I then tried to attend a selection of varied sessions, both to keep me more alert throughout an action-packed weekend and also in the hope that I would learn lots of different things.

Louise Harnby, being the prolific blogger that she is, has already summed up her session in a better way than I ever could, so I won't even bother trying to compete. What I will say is that Kia's and my trick was that once we were told there would only be 60 seconds to present, and seeing we had quite a lot of examples, we stopped coming up with more and just chatted about our lives. I reckon that was the secret to our success in winning the prizes, along with our witty business plan, obviously.

Another marketing-related session was about advertising in directories, which was useful and at some point, I hope to put it to good use for my directory listing.

I attended two fiction editing sessions during the weekend, one presented by Kat Trail and the other by Emma Darwin. Both were really useful and enlightening and have given me much food for thought with the services I offer authors. Since the conference, I've also read a book for pleasure and been able to look at some of the issues raised – I don't want to edit when I read for pleasure but sometimes it's hard to stop!

The final session I attended (because I presented in the graveyard slot after lunch on the Monday) was on plain English, and it was really very interesting. In fact, a lot of the weekend had seemingly been spent seeing either side of the debate about whether the passive is OK, when it's OK and how much of it is OK. I do like to help my clients achieve plain English in their documents but it was good to hear from people who have worked for the more official plain English organisations and think about how to put this approach to editing into practice.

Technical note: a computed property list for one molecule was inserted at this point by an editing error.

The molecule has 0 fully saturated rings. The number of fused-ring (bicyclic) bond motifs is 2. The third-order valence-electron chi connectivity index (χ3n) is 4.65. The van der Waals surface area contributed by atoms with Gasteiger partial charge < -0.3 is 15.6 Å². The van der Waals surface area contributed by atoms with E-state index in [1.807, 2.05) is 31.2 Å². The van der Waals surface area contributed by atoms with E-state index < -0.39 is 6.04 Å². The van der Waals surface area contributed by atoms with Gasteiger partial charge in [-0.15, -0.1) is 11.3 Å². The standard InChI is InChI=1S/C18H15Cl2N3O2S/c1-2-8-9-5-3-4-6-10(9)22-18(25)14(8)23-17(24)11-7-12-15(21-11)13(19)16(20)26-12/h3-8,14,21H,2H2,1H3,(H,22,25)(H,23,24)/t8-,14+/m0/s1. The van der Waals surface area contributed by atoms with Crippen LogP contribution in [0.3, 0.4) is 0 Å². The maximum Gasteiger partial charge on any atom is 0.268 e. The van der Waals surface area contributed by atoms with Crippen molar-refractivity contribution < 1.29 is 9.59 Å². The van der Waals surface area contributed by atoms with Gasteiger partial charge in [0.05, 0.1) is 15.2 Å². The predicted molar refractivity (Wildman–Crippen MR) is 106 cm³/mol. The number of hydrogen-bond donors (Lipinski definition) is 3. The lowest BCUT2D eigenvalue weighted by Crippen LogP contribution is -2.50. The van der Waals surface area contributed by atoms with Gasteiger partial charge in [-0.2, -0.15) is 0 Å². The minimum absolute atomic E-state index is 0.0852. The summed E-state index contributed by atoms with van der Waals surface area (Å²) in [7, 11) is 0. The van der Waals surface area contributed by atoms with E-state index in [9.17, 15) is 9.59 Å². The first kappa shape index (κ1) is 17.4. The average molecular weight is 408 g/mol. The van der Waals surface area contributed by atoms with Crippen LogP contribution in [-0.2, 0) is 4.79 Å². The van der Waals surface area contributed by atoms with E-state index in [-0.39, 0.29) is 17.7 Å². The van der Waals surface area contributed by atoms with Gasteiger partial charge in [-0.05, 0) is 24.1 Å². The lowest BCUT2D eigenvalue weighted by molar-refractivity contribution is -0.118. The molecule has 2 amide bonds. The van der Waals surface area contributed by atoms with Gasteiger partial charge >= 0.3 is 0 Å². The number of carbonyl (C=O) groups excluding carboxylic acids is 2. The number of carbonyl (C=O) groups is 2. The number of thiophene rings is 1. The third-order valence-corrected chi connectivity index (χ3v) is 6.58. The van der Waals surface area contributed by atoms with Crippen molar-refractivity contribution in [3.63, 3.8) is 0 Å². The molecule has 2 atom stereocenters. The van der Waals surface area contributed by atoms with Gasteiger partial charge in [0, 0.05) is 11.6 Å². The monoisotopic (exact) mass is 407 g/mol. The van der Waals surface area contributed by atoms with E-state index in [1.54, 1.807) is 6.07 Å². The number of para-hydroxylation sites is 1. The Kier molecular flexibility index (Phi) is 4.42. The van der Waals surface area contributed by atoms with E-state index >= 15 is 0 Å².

And since I've acknowledged my lift-share there, I should add that the lovely Toby Selwyn rescued me from my booked three-train journey home, instead driving me back to Coventry. I got back at 4:40pm, though had I been left to the train route, I'd not even have set off until 6:15pm. Hurrah for colleagues and lovely people.

Reflections after the proofreading and editing conference

It's now a few days since the conference ended and I've had a bit more time to digest what I heard and learned and I'm feeling refreshed and ready to get stuck in. But I'm off on holiday instead! I'll have to hope my notes and memory are both in order and will put all this newfound knowledge into proofreading and editing practice when I get back into the office (and watch out for a mini blog series based on my presentation about being a nomadic proofreader and copy-editor). For now, I'd like to thank the SfEP for inviting me to present and for organising a fabulous event and also to thank all the attendees for making it a great weekend.

And for any shy or doubting proofreaders or editors out there wondering if it's worth their time/money, I'd say go for it. It's easy to get isolated when running a freelance editing or proofreading service but these conferences are a chance to catch up with people, meet new colleagues/friends and of course keep up to date with industry developments. Even freelancers need to consider their continuing professional development.

Written by Kate Haigh.